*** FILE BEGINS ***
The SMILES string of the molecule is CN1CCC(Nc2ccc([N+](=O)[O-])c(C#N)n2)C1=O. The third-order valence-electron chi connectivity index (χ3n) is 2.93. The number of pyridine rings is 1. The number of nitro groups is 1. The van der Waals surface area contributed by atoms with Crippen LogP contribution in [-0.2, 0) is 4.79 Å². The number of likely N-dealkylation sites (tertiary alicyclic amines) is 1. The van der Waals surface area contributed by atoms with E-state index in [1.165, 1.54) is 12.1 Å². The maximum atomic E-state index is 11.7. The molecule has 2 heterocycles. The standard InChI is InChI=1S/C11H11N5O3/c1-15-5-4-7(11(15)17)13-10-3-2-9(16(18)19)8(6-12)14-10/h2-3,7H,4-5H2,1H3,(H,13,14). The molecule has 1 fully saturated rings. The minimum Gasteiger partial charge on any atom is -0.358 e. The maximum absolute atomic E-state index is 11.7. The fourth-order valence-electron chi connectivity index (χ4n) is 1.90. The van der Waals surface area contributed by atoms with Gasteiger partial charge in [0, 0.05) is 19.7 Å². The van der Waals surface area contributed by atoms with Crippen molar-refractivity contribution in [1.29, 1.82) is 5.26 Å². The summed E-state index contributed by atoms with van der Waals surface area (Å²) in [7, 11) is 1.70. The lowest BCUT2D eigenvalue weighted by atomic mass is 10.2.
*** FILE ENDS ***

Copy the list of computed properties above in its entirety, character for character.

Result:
The SMILES string of the molecule is CN1CCC(Nc2ccc([N+](=O)[O-])c(C#N)n2)C1=O. The third-order valence-electron chi connectivity index (χ3n) is 2.93. The number of pyridine rings is 1. The number of nitro groups is 1. The van der Waals surface area contributed by atoms with Crippen LogP contribution in [-0.2, 0) is 4.79 Å². The number of likely N-dealkylation sites (tertiary alicyclic amines) is 1. The van der Waals surface area contributed by atoms with E-state index in [1.165, 1.54) is 12.1 Å². The maximum atomic E-state index is 11.7. The molecule has 2 heterocycles. The standard InChI is InChI=1S/C11H11N5O3/c1-15-5-4-7(11(15)17)13-10-3-2-9(16(18)19)8(6-12)14-10/h2-3,7H,4-5H2,1H3,(H,13,14). The molecule has 1 fully saturated rings. The minimum Gasteiger partial charge on any atom is -0.358 e. The maximum absolute atomic E-state index is 11.7. The fourth-order valence-electron chi connectivity index (χ4n) is 1.90. The van der Waals surface area contributed by atoms with Gasteiger partial charge in [0, 0.05) is 19.7 Å². The van der Waals surface area contributed by atoms with Crippen molar-refractivity contribution in [1.29, 1.82) is 5.26 Å². The summed E-state index contributed by atoms with van der Waals surface area (Å²) in [7, 11) is 1.70. The lowest BCUT2D eigenvalue weighted by atomic mass is 10.2.